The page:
Yes, it is indeed much easier :-)

> The Lua grammar is left-recursive.  LPeg cannot parse
> left-recursive grammars, so I needed to refactor Lua's grammar to
> remove the left recursion.  If you have never refactored a grammar
> before, you might find it challenging.

Actually, I decide just to modify some open source projects' parser which 
had this enjoyable but effort-costing job already done to fulfill my goal quicker. 
And I already found some good implementations and materials:


What is your opinion? ( And please let me know if you have some advices :)

Thank you so much and all best.

On Wed, Jun 14, 2017 at 7:23 AM, Parke <[hidden email]> wrote:
On Tue, Jun 13, 2017 at 1:59 PM, Sen Han <[hidden email]> wrote:
> the DSL I want to parse is just a subset of lua language,
> and the goal is to implement a source-to-source translator.

One of my hobby projects has been creating an alternative syntax for
Lua.  I use LPeg to transpile from my custom syntax into Lua.

I started by getting LPeg to parse the entire Lua grammar, and then I
started making adjustments to the grammar and syntax.  Many
adjustments can be made with substitution captures.  I also use table
captures, so that LPeg outputs an abstract syntax tree.  I can then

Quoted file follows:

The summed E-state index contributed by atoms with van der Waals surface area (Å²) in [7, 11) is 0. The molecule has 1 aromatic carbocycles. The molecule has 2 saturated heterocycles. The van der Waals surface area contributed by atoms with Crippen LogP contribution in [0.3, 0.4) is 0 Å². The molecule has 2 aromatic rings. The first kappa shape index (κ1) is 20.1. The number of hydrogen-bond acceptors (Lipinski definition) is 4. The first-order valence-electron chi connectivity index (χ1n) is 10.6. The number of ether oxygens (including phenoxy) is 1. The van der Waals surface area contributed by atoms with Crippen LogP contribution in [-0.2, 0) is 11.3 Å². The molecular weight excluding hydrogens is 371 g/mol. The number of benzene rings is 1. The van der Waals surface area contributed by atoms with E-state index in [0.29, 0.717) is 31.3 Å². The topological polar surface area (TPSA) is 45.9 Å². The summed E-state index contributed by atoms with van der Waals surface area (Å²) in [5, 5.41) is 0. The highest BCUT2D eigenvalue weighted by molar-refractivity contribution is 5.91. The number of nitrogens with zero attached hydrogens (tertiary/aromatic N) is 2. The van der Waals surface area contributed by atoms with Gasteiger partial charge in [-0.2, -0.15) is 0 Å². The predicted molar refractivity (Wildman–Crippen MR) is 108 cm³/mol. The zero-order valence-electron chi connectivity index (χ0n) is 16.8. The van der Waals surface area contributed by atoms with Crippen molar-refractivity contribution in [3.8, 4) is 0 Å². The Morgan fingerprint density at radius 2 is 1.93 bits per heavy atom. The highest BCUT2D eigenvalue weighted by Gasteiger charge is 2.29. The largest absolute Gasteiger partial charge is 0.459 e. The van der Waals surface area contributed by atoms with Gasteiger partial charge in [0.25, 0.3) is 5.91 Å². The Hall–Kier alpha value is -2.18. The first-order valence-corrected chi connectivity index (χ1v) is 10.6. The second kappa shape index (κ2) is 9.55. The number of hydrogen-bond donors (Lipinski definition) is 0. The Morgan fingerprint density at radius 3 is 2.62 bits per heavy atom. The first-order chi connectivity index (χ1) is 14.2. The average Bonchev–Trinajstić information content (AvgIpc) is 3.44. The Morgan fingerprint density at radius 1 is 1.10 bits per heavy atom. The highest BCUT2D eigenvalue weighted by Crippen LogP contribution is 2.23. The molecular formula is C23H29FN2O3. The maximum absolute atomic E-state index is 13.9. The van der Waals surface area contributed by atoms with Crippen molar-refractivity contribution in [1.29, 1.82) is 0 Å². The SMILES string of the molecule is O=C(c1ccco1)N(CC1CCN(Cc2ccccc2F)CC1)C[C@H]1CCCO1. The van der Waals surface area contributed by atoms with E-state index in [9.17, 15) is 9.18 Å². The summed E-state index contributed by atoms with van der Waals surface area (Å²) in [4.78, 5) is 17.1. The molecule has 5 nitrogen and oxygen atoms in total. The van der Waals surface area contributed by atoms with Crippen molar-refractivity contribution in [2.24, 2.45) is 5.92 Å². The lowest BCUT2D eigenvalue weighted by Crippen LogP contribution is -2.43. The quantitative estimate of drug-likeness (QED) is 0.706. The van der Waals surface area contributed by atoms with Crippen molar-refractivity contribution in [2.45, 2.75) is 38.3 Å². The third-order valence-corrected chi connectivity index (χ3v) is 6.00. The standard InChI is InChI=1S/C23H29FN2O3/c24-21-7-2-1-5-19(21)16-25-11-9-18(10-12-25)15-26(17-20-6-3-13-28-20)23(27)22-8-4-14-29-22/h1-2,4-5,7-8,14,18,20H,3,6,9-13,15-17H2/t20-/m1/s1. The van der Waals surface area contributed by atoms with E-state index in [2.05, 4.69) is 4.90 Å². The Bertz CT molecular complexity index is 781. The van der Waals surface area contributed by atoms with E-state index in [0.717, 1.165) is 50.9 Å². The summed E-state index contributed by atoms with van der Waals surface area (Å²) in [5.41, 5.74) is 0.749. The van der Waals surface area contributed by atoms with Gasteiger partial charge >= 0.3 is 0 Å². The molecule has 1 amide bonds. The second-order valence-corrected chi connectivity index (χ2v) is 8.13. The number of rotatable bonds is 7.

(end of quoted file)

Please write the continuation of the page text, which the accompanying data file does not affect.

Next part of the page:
make additional modifications to the tree, and then flatten the tree
to a string of Lua source code.  Comments are preserved.  Line numbers
are preserved.  Source code layout and formatting is preserved as much
as is possible given the inherent differences between my language and
Lua.  Many of the changes I am making are cosmetic.  My language is
much closer to Lua than is Moonscript, for example.

Your goal (parsing "just a subset of lua") should be simpler than
mine, possibly much simpler.

Problems you may encounter:

1.  The Lua grammar is left-recursive.  LPeg cannot parse
left-recursive grammars, so I needed to refactor Lua's grammar to
remove the left recursion.  If you have never refactored a grammar
before, you might find it challenging.

Aside:  There are known techniques to extend PEG parsers so that they
can handle left-recursion.  Here is a fork of LPeg that may do
left-recursion for you.  I have not tried to use it.
https://github.com/sacek/LPeg

2.  My grammar also uses back-references.  Back references (in the re
module) are implemented via LPeg back-captures in combination with
LPeg match-time captures that call a Lua function which may create a
unique string.  Recently, I approximately tripled the number of
back-references in the grammar, and performance dropped by roughly a
factor of 3.  This leads me to suspect that my heavy use of
back-references is the primary bottleneck in my parser.  I have been
pondering implementing back-references directly in LPeg to avoid the
overhead of the match-time capture, the call to Lua, and (for failed
matches) the likely creation of a string in Lua.  I would, of course,
have to extend the C language LPeg source code to implement
back-references inside LPeg itself.

Aside:  If anyone has any tips for profiling LPeg patterns, I would be
happy to hear them.  It would be nice to confirm that my suspicions
are correct before investing time and energy modifying the LPeg C
language source code.

3.  At one point, I needed to increase LPeg's internal stack limit.